Trigger warning for child abuse and racism.
In the pages of The Nickel Boys, Colson Whitehead’s devastating novel, we see two evils collide. On the one hand is deeply ingrained, pervasive racism. On the other is a horrifically unjust justice system. Children—Black children—are scooped up and destroyed by these two implacable forces. Although this book is fiction, it is based on a terribly real place that operated for far too long, the Dozier School for Boys in Okeechobee, Florida.
The narrator tells us to call him Elwood Curtis before he tells us the story of how a young Elwood became a victim of the justice system because of bad luck. Elwood had, in spite of everything stacked against him as a Black boy, a good shot at escaping his community’s poverty. His intelligence caught the eye of a teacher willing to look for opportunities for Elwood to get a better education. But, on this very first day of classes at a local college—before he even gets to the city where those classes will be held—Elwood has the misfortune of hitching a ride in a car that happened to be stolen. Even though it was only pure chance, Elwood is sent to a reform school that chews up and ruins the boys who are sent there.
The narrator takes us back and forth from that penal colony to his later life. We see him in the late 1960s, the late 1980s, and around the turn of the millennium. All of Elwood’s early hopes are gone. The man who is left has to rebuild himself the best he can. Perhaps worst of all is the fact that no one will listen to him when he and others try to tell the truth of what was done to them. It’s only when bodies are found in an unmarked burial ground, years after the school was finally closed, that the abuses and crimes committed there started to come to light.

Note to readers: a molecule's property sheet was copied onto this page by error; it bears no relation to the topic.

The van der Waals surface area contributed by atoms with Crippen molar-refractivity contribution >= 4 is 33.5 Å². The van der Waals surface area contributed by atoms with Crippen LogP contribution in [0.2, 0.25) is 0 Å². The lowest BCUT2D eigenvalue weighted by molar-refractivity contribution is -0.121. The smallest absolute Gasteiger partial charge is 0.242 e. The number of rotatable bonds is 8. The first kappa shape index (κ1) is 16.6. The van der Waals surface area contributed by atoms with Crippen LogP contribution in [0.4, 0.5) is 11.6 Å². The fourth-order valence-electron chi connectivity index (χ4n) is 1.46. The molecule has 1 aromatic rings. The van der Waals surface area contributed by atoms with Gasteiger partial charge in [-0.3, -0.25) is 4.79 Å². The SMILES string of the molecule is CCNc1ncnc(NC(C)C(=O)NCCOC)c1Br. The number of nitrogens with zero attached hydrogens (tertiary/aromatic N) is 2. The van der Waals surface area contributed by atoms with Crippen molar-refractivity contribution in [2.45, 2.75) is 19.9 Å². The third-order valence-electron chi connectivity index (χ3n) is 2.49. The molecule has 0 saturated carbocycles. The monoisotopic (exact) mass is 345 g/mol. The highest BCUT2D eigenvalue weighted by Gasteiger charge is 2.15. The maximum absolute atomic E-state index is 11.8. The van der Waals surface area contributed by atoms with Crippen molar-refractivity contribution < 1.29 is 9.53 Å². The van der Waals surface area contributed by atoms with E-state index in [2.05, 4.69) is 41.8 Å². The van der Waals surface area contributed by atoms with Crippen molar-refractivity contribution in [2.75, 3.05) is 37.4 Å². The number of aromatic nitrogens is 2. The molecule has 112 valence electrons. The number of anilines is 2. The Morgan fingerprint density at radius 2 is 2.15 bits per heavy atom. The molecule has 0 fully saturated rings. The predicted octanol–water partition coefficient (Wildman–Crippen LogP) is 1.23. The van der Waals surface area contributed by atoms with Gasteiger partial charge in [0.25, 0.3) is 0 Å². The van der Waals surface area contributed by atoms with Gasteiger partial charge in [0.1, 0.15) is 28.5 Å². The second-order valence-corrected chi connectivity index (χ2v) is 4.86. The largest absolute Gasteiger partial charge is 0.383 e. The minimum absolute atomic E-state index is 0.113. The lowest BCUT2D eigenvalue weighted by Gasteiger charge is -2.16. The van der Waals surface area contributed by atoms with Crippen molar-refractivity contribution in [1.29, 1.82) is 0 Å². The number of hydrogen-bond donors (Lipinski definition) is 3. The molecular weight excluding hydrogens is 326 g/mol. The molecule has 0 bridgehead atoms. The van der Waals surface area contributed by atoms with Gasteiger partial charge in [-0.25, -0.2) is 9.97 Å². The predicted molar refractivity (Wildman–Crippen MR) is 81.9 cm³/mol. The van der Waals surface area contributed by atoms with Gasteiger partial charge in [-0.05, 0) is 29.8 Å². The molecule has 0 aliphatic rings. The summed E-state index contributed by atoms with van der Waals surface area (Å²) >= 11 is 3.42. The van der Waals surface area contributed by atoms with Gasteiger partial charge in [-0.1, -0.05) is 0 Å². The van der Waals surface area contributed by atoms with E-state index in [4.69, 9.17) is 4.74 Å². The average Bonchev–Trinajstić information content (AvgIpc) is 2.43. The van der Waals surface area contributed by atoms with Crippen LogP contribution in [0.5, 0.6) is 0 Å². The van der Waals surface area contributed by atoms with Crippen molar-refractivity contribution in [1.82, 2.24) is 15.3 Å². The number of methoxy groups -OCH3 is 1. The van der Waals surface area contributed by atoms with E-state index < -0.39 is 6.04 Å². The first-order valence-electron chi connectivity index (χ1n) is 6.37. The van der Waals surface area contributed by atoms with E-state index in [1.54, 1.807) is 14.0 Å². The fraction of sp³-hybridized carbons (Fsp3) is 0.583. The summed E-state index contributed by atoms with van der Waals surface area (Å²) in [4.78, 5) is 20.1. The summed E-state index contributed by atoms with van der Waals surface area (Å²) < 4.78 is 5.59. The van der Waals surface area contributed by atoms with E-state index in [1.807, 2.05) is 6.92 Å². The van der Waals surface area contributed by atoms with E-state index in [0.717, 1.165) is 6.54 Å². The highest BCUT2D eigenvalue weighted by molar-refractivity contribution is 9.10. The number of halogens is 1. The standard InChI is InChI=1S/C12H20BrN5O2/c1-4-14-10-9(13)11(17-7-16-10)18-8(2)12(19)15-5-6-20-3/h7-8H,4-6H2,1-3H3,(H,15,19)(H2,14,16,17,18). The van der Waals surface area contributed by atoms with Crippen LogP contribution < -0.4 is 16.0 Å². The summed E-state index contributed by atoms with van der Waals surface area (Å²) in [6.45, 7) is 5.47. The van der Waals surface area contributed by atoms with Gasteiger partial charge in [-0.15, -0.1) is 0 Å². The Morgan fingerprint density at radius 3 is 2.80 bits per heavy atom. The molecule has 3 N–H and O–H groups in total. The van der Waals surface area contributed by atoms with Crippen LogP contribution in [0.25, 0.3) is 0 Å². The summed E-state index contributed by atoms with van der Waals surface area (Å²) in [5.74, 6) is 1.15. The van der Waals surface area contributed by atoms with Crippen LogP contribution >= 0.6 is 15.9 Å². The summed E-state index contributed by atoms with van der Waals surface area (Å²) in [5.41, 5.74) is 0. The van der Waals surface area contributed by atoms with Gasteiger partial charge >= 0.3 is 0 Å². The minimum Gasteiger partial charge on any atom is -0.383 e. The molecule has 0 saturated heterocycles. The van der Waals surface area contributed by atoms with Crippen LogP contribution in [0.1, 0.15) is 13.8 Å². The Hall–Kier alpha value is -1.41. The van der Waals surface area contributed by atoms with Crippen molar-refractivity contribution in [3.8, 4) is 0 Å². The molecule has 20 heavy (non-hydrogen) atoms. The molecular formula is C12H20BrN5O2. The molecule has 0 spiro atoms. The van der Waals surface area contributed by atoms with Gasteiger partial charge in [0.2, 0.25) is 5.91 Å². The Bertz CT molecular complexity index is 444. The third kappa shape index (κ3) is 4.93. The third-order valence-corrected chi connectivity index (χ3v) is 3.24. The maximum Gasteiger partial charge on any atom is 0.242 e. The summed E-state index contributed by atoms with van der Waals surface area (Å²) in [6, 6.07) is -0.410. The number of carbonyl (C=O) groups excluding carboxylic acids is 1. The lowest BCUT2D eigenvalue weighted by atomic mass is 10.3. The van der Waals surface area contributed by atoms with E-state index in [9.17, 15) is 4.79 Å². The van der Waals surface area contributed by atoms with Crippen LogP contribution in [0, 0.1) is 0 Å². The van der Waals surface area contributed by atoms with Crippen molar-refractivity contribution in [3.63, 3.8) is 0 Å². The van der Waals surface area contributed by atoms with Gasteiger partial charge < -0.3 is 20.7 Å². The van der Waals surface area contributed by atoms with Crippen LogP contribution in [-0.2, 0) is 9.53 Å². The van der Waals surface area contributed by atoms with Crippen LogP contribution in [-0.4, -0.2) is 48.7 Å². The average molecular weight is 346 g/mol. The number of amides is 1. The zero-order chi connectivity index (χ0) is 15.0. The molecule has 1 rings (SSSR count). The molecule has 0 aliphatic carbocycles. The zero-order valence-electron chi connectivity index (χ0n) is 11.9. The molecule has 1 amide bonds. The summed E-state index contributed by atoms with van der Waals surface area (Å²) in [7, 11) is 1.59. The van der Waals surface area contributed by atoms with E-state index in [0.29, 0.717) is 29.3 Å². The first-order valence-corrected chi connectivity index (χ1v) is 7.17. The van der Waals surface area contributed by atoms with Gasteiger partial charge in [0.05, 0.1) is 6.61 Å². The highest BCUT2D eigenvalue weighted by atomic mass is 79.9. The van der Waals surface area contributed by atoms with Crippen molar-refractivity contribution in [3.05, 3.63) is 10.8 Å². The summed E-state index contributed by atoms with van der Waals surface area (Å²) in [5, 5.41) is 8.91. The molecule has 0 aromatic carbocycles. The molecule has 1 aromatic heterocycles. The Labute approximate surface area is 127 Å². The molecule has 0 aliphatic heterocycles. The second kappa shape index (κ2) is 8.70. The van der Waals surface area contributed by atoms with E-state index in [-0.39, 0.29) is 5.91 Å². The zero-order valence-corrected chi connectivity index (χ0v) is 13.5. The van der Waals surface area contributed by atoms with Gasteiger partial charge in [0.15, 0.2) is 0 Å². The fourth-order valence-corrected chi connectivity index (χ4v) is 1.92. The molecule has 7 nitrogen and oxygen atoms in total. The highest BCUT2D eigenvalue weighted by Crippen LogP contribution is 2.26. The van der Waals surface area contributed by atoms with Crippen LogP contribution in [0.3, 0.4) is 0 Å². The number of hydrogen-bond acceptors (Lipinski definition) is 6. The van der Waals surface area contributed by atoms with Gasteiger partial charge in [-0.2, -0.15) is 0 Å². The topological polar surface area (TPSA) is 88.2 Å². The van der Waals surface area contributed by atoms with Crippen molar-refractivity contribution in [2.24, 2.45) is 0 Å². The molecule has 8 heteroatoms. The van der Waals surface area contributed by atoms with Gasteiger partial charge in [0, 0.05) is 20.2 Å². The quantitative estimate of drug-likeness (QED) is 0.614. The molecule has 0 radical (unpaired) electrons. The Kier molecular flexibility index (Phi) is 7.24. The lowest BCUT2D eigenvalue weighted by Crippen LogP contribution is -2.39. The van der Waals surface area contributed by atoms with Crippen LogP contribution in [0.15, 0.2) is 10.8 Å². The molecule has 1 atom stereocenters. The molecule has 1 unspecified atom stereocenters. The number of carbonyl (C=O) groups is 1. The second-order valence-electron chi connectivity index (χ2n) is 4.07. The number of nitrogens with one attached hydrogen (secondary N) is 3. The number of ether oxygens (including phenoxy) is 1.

When Elwood was still at the school, he would constantly think of an album of Dr. Martin Luther King, Jr.’s speeches. Dr. King spoke of nonviolence, of being the better person when faced with hate and ugliness—but not allowing injustice to continue. Elwood sees injustice every where at the school. He should keep his head down, but who will speak for boys being battered into shells of themselves if no one else will?
Sadly, The Nickel Boys is not a story about heroes. It’s also not a story about relentless misery. Rather, it’s a story with heroes and a lot of misery, but it’s one that reveals what happens when humans, children, are sent to a place where bullies and racists are allowed to abuse with impunity. Most chilling of all, The Nickel Boys shows us that these bullies and racists firmly believe that their actions are justified. The boys in the school are faceless criminals to them. They never think about where the boys come from or what the long term effects the boy will suffer in the years after they leave—if they manage to leave at all.